Aurora Aragon viuda de Quezon was on her way to open a new hospital in Baler on 28 April 1949 when members of the insurgent Hukbalahap ambushed her entourage in Bongabon, Nueva Ecija along the Sierra Madre mountain range. She died in the hail of bullets along with her daughter Ma. Aurora and son-in-law Felipe Buencamino III, then Quezon City Mayor Ponciano Bernardo, and several others. In her honor, the sub-province of Aurora was carved from Quezon province in 1951 that was later relegated as a full province in 1978.
The Quezons of Baler are actually first cousins because their mothers are sisters. Aurora married Manuel (who is officially acknowledged today as the second Philippine president after Gen. Emilio Aguinaldo) in 1918. Officially, Aurora is the second First Lady but was the first to be called as such. She is also the first of 3 presidential spouses to be murdered before Alicia Syquia-Quirino who was massacred with 3 of her children by the retreating Japanese during the Battle of Manila, and Cory’s Ninoy who was assasinated while coming home from exile.
She shunned politics after her husband’s death of tuberculosis, declining an offer ro run as senator under the Liberal Party and a P1,000 per month pension offered by the Philippine congress “… when so many of (her) less fortunate sisters and their children are not yet taken care of. . .”. She instead became actively involved in socio-civic organizations like the Philippine National Red Cross of which she served as its first chairperson until her death. The Aurora Aragon Quezon Peace Awards was named after her “to remind people of the fact that in times of violence, the first to suffer are the innocent”.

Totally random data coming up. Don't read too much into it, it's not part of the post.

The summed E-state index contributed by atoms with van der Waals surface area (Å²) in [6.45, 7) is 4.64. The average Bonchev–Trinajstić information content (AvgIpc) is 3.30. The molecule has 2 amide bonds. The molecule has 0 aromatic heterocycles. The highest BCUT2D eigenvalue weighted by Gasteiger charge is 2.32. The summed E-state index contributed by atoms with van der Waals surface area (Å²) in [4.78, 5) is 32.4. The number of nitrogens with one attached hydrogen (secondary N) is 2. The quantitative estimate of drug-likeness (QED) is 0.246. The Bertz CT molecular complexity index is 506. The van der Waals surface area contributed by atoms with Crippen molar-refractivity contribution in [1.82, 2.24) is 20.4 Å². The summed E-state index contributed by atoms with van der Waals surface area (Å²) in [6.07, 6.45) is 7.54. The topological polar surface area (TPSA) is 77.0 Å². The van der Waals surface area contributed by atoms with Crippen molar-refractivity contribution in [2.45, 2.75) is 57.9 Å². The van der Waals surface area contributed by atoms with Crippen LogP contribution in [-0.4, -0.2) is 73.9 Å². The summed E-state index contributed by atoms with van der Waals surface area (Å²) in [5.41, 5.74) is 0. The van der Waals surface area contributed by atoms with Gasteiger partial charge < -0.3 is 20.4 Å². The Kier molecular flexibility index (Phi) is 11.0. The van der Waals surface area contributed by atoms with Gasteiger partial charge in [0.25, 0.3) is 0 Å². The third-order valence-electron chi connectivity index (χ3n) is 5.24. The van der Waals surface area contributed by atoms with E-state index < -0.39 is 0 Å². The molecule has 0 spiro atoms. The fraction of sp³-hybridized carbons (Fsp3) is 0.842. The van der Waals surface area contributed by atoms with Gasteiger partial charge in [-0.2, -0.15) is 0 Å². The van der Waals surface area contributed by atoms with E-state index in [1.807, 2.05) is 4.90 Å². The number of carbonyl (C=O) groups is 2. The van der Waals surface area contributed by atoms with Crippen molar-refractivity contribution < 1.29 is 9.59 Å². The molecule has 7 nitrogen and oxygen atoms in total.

The Quezon house in Baler is just a around the Church of San Luis Obispo that the Franciscans first built of light materials in Tibag (i.e. now Sabanga) in 1611. It was handed over to the Augustinian Recollects in 1658 then back to the Franciscans in 1703. The church was destroyed by a tidal wave in 1735. It was relocated to its present site where a new church of stronger materials was built. Manuel L. Quezon, the first president of the Philippine Commonwealth, was baptized in the church in 1878. The young Aurora Quezon and her sisters were with a garrison of Spanish troops in the church that was besieged by Filipino revolutionaries from 1889 until 1899. Lt. Commander James C. Gilmore of the United States Navy was captured by Filipino troops when he arrived to rescue the Spanish troops. The church was handed over to the secular clergy in 1899, to the Carmelites in 1947, then back to the secular clergy in 1983. Aurora Quezon and her husband had the church rebuilt in 1939.